Think TV show, not presentation, he adds. Instead of just pointing the camera at some talking heads, think about adding dynamic screen layouts and graphics that capture a user’s interest.
“The good thing about most of these platforms, including Cvent, is you can do it yourself — you don’t necessarily have to have a production team,” Haggarty said. “That’s important for people to know. It’s just about trial and error to some extent, but for me personally, do it all. Try it all. No one is going to say, oh, my eyes hurt, it was too eye-catching, too buzzworthy.”
Smith also suggested using videos in creative ways, before or during a webinar. For instance, for viewers in the waiting room before the webinar begins, they might play an ad package promoting their user conference, or in the middle of a webinar, they’ll often play videos to spike the attendees’ interest, because if they’re watching something, and the screen is changing, they’re less likely to zone out.
“A couple of times we’ve experimented with, get this, puppy videos, because everybody loves puppies,” he added. “Sometimes we’ll just play something like that, just to get people’s attention back. Even if it’s not related to the content. You can get fun and creative at times with some of these ideas.”
Rogers noted that attendees also respond to things like the online conference bingo cards he’s leveraged for some events.
“For example, you can tick it off if a pet runs on screen,” he said. “We love it when pets run on screen. It really livens up the webinar, makes it much more human. Totally endorse that. If you have pets at home, make sure they jump in front of the camera.”
Making webinars interactive is another way to capture attendee interest and keeping it from flagging. If you’re using an event platform that has the ability to do break-outs, Grandi-Hill suggested adding a very short one at the beginning of the webinar with a prompt in order to set the expectation that there will be interactive elements throughout the webinar. They’ve had good luck with polls from testing knowledge to soliciting opinions, since it’s not that big an ask to click and answer a poll.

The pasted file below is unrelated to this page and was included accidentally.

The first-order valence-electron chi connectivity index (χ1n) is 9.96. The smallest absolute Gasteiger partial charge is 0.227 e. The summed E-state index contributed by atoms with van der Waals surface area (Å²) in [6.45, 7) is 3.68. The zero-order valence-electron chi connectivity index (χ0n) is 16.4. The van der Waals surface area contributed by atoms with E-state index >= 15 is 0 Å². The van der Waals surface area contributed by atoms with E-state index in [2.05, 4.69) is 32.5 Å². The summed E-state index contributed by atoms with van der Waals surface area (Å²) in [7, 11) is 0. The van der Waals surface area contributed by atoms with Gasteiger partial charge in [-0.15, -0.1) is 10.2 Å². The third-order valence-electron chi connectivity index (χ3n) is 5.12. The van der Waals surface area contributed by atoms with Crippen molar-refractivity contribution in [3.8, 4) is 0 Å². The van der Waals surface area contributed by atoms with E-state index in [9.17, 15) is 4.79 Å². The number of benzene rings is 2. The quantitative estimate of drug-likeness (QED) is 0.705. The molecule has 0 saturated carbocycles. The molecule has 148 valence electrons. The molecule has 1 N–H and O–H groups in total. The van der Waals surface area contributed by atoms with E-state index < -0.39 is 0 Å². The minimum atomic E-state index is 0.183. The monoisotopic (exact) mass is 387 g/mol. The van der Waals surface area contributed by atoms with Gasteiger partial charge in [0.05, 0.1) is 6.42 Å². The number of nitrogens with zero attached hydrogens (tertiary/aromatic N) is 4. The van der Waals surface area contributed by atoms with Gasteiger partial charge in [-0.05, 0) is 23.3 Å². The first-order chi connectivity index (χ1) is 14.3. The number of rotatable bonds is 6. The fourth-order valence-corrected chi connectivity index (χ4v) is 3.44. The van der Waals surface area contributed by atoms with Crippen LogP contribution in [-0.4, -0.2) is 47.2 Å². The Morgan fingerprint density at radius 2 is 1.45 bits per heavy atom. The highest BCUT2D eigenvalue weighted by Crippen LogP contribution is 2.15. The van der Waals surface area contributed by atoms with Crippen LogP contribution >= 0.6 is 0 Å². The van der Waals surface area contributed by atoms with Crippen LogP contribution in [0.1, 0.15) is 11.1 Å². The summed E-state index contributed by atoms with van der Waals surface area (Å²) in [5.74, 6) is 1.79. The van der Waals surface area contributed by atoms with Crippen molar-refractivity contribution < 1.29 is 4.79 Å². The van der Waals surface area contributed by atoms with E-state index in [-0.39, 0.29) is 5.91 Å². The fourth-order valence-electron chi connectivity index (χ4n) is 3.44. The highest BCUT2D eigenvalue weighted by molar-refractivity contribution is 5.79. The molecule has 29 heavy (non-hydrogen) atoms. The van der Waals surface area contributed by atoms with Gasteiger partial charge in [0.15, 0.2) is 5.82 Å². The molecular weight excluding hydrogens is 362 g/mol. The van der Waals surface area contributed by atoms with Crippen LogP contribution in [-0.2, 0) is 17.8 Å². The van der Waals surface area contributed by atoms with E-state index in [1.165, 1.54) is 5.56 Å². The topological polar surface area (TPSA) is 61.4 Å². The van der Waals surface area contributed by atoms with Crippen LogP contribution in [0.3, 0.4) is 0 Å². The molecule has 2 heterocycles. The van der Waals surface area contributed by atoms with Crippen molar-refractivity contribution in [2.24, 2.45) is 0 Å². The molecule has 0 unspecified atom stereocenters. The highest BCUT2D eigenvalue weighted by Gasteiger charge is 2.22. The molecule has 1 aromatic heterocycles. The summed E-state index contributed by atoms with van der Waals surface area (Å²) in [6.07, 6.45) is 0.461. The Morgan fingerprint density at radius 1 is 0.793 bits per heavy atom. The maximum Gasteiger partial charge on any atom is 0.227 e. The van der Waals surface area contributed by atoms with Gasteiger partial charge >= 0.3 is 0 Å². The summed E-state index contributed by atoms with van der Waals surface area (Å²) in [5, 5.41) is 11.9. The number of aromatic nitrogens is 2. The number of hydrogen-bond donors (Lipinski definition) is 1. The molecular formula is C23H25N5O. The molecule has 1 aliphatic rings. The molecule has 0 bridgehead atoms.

Smith agreed about the importance of chat. After Cvent’s virtual sales kickoff, many attendees said they got more out of it than the live event of previous years, he said, because they could focus on the content in the screen and could chat with anyone in attendance.
“It created this very dynamic, funny, interactive element where you’re watching content, chatting about the content, asking questions, and people are making jokes,” he said. “It created this interesting community of interaction and engagement that was not what you get in an in-person event. I would not underestimate chat. It creates such a great way to congratulate winners, to ask key questions, to comment on things, to have some fun.”
For more insights on how to make webinars more engaging, how to measure success and keep moving the needle, leveraging your content after the webinar ends, doing great market research, and more, don’t miss this VB Live event, free on demand.
- Tips to ensure your webinars are audience-centric
- Innovate ideas to engage with a virtual attendee
- Best practices for cohesively weaving webinars into your event channel
- Laura Grandi-Hill, Event Marketing Manager, Airbase
- Hayley Haggarty, GM of Events, VentureBeat
- Patrick Smith, SVP and CMO, Cvent
- Stewart Rogers, Moderator, VentureBeat